description String Description of the form shown to the user No
default Same type as type Default value for this field No

The following parameters are available for each type when defining your form. For each parameter listed above, type is required.

Note the distinction that some element types are prefixed with Schema.types, while some are prefixed with Schema.slack.types.

Form types and parameters

Type Parameters Notes
Schema.types.string title, description, default, minLength, maxLength, format, enum, choices, long, type If the long parameter is provided and set to true, it will render as a multi-line text box. Otherwise, it renders as a single-line text input field. In addition, basic input validation can be done by setting format to either email or url
Schema.types.boolean title, description, default, type A boolean rendered as a radio button in the form
Schema.types.integer title, description, default, enum, choices, type, minimum, maximum A whole number, such as -1, 0, or 31415926535
Schema.types.number title, description, default, enum, choices, type, minimum, maximum A number that allows decimal points, such as 13557523.0005
Schema.types.array title, description, default, type, items, maxItems The required items parameter is an object itself, which must have a type sub-property defined. It can further accept multiple different kinds of sub-properties based on the type chosen. Schema.types.string, Schema.slack.types.channel_id, and Schema.slack.types.user_id are supported; see each linked type for more details on each. title, description, default, enum, choices, type A string containing a date, displayed in YYYY-MM-DD format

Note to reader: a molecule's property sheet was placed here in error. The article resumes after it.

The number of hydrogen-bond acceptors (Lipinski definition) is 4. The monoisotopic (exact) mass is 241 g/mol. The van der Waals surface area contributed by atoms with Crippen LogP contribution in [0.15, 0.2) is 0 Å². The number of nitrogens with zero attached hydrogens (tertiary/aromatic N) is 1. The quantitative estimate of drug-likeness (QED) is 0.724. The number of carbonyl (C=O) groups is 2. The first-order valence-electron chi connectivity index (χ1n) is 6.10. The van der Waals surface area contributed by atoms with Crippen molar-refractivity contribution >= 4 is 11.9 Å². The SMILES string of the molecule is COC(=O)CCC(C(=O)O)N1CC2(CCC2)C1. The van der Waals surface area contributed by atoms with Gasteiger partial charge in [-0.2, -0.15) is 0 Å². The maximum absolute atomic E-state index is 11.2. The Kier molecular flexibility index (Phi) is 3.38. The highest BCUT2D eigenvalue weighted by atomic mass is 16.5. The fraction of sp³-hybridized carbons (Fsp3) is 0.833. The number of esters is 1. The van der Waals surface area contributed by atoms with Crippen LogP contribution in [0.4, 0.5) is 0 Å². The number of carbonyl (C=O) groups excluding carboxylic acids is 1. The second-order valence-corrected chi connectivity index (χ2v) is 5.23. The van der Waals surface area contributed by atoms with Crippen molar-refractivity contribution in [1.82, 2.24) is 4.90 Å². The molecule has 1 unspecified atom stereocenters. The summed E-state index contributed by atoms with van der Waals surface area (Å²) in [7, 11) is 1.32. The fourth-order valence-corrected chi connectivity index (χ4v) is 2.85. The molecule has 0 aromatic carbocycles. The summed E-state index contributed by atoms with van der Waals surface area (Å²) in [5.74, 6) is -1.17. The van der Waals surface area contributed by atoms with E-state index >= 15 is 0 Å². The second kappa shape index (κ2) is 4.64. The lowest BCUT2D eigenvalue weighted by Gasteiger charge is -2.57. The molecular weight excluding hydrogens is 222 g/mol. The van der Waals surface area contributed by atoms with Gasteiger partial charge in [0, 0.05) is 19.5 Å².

Schema.slack.types.timestamp title, description, default, enum, choices, type A Unix timestamp in seconds, rendered as a date picker
Schema.slack.types.user_id title, description, default, enum, choices, type A user picker
Schema.slack.types.channel_id title, description, default, enum, choices, type A channel picker
Schema.slack.types.rich_text title, description, default, type A way to nicely format messages in your app. Note that this type cannot be converted to other message types, such as a string
Schema.slack.types.file_id title, description, type, allowed_filetypes_group, allowed_filetypes Needs the files:read scope.
An additional example: a form element from the Give Kudos sample app.
// workflows/give_kudos.ts

const kudo = GiveKudosWorkflow.addStep(
    title: "Give someone kudos",
    interactivity: GiveKudosWorkflow.inputs.interactivity,
    submit_label: "Share",
    description: "Continue the positive energy through your written word",
    fields: {
      elements: [{
        name: "doer_of_good_deeds",
        title: "Whose deeds are deemed worthy of a kudo?",
        description: "Recognizing such deeds is dazzlingly desirable of you!",
        type: Schema.slack.types.user_id,
      }, {
        name: "kudo_channel",
        title: "Where should this message be shared?",